My research is broadly concerned with surveillance, policing, and militarized urbanisms in the context of the so-called ‘War on Terror’ in East Africa. My current book project, Citizen-Suspect: Militarism, Race, and Geopolitics in the East African Warscape, argues that Kenya has emerged as a key player in the post 9/11 era of endless war. As an ethnography of geopolitics, it grapples with the how—as well as the effects–of endless war in East Africa today. Drawing on ethnographic research with politicians, diplomats, human rights activists, and young people in the cities of Nairobi and Mombasa, it theorizes geopolitics both as a cultural field of representation and meaning, and as a political-economic process that is made and remade in daily practice. As such, the book explores the relationship between the imaginative and grounded geographies of the so-called War on Terror in East Africa today.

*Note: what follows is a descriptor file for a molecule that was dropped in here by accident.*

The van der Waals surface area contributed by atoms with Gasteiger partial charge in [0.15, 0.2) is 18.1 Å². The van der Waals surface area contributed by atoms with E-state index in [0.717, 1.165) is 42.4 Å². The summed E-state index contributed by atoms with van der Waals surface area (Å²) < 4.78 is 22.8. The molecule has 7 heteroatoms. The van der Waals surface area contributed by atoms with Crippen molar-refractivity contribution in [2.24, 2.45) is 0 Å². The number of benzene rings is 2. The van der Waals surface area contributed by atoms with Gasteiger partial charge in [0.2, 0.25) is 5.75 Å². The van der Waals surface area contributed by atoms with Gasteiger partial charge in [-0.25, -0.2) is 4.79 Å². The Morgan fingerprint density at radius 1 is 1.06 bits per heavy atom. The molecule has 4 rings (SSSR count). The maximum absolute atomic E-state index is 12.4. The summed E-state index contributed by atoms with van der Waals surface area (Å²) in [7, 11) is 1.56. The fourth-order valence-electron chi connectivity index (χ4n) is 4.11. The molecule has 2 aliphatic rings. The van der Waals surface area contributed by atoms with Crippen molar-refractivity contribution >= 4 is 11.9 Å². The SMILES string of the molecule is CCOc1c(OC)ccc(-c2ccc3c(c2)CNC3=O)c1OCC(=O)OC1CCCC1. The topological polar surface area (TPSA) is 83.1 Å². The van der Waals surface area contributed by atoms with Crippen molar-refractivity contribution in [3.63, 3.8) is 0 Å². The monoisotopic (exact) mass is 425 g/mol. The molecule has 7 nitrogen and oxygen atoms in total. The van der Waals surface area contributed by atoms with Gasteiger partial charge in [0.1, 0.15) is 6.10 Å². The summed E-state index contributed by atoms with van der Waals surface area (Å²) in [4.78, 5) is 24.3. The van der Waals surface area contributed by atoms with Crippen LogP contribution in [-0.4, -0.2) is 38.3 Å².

I joined the Department of Anthropology in 2019 following two years as a University of California President’s Postdoctoral Fellow (2017-2019). Prior to pursuing my PhD, I worked for a number of international human rights organizations, including the Center for Economic and Social Rights, Parliamentarians for Global Action, and the International Center for Transitional Justice. I am a contributing editor at Africa is a Country, and I have published in a variety of public outlets on topics ranging from the International Criminal Court to the militarization of U.S. policy in Africa.
B.A., Political Science, Columbia University
M.A., International Affairs, Columbia University
Ph.D. Sociocultural Anthropology, Yale University